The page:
The sad little tree wrapped in Linus’ blanket.

…which I heavily referenced all of the past December, with Baby Groot. Let’s look at the pencils for one of those, directly referencing the Christmas Special.

She's even wearing a coat like Charlie Brown's winter coat.

She’s even wearing a coat like Charlie Brown’s winter coat.

Just outside the animation exhibit there was a HUGE wall mural with one of my favorite Snoopy schticks, the World War One Flying Ace. Apparently, there is a whole upcoming “Red Baron” exhibit which I might have to keep an eye out for, and make this trip again sooner than two years from now. I took a photo of one of the panels, reproduced here in glorious color for your enjoyment:

I think Charlie Brown is right on that one.

I think Charlie Brown is right on that one.

In the gift shop, there is a whole wall mural of Snoopy leading his troop of birdies and Woodstock on some sort of scouting expedition. This is another schtick that I love, and has heavily influenced the way that I attempt to be a teacher. That and Full Metal Jacket. The wall mural is made entirely out of carefully cut sections of shag carpet. SHAG CARPET.

Once again...SHAG CARPET.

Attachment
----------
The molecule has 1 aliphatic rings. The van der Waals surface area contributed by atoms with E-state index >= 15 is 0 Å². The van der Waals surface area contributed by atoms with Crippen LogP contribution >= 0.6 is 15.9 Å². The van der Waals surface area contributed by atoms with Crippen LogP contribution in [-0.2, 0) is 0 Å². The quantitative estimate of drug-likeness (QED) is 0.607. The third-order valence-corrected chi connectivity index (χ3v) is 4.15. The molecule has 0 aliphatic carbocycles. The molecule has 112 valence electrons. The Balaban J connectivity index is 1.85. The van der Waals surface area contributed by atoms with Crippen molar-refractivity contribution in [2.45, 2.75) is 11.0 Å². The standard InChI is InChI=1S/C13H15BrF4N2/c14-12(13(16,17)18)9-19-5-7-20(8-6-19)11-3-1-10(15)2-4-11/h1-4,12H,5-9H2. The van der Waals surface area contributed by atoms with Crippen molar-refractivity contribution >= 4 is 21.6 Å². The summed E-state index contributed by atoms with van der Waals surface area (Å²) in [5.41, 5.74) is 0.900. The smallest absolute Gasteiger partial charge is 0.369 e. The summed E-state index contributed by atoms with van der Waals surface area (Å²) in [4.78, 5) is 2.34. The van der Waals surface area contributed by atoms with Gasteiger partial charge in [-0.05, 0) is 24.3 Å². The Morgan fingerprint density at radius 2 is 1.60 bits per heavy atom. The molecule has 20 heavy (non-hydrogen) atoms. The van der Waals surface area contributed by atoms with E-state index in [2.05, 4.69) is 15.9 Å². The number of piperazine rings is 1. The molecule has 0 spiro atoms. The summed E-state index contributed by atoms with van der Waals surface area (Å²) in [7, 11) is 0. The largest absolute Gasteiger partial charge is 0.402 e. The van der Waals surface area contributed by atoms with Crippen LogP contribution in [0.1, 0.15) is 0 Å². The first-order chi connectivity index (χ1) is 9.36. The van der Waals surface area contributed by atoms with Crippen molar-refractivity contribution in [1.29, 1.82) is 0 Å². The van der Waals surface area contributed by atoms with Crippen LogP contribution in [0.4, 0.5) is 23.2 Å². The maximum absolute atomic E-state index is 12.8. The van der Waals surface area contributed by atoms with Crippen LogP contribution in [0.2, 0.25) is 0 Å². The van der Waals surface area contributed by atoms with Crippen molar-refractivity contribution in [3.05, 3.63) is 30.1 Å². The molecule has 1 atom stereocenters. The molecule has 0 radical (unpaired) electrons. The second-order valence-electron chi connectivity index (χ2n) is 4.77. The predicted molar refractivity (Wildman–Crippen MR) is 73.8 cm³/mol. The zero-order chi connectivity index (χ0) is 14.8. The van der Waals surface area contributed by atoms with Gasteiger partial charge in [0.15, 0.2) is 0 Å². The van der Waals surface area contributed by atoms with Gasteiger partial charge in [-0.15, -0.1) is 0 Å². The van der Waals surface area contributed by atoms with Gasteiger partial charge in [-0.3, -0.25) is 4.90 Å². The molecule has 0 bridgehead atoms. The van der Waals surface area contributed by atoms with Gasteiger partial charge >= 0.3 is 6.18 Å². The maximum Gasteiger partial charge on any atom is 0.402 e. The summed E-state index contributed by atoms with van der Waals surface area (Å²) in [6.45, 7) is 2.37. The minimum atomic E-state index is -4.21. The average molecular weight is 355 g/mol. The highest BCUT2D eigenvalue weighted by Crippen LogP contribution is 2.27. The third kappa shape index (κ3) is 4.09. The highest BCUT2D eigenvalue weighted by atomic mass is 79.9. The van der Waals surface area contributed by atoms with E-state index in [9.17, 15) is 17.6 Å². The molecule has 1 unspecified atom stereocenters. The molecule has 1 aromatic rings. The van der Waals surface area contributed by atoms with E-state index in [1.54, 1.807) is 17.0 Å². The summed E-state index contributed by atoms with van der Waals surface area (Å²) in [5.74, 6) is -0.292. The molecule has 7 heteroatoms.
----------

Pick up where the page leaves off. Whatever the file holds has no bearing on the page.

Once again…SHAG CARPET.

In the gift shop I stocked up on Peppermint Patty gear that they didn’t have last time, and got a pin of Snoopy driving a zamboni. People that know abou my interest in the strip and Schulz’ work, and know that Peppermint Patty is my favorite character invariably ask if Patty and Marcie are lesbians. Granted, the internet seems to have made that conclusion, as have television shows such as “Saturday Night Live,” “Family Guy,” “Robot Chicken,” “The Simpsons.” and “The Big Bang Theory.” Charles M. Schulz denied that there was any truth in this interpretation, saying that the characters are supposed to be very young children and they both have crushes on Charlie Brown.

Clearly, without any interpretation of possible subtext, Peppermint Patty and Marcie are two best friends, who are very different. Marcie is an intelligent student, while Peppermint Patty can be very dense in school. Peppermint Patty is athletic, while Marcie is not. Peppermint Patty has a more light-hearted personality, while Marcie is usually serious. Because of these differences, the two of them, unlike most other friends in Peanuts, often annoy each other, and make fun of each other.

When the two friends get angry at each other the reader never sees them apologize. They are just friends again the next day.

I didn’t have another attempt at drawing in Schulz’ style in me, but wanted to end on a Peppermint Patty related note. I decided since Peanuts is 65 years old (WOW) that I’d interpret Patty and Marcie as older, and draw in more of my own “house style.” I also wanted to make a piece which can be interpreted by either camp. So, with the art below…if you think that they are a couple, that’s fine. If you think that they are best friends, that’s fine too. I leave that ruling to you, the reader.

A somewhat grown up Patty and Marcie.

A somewhat grown up Patty and Marcie.

True Believers…don’t expect such a Mega-Post for some time. This was draining in the extreme. Worth it, but a lot of hard work.

If you’re ever in Santa Rosa, the Museum is worth the trip. Hopefully that was clear enough.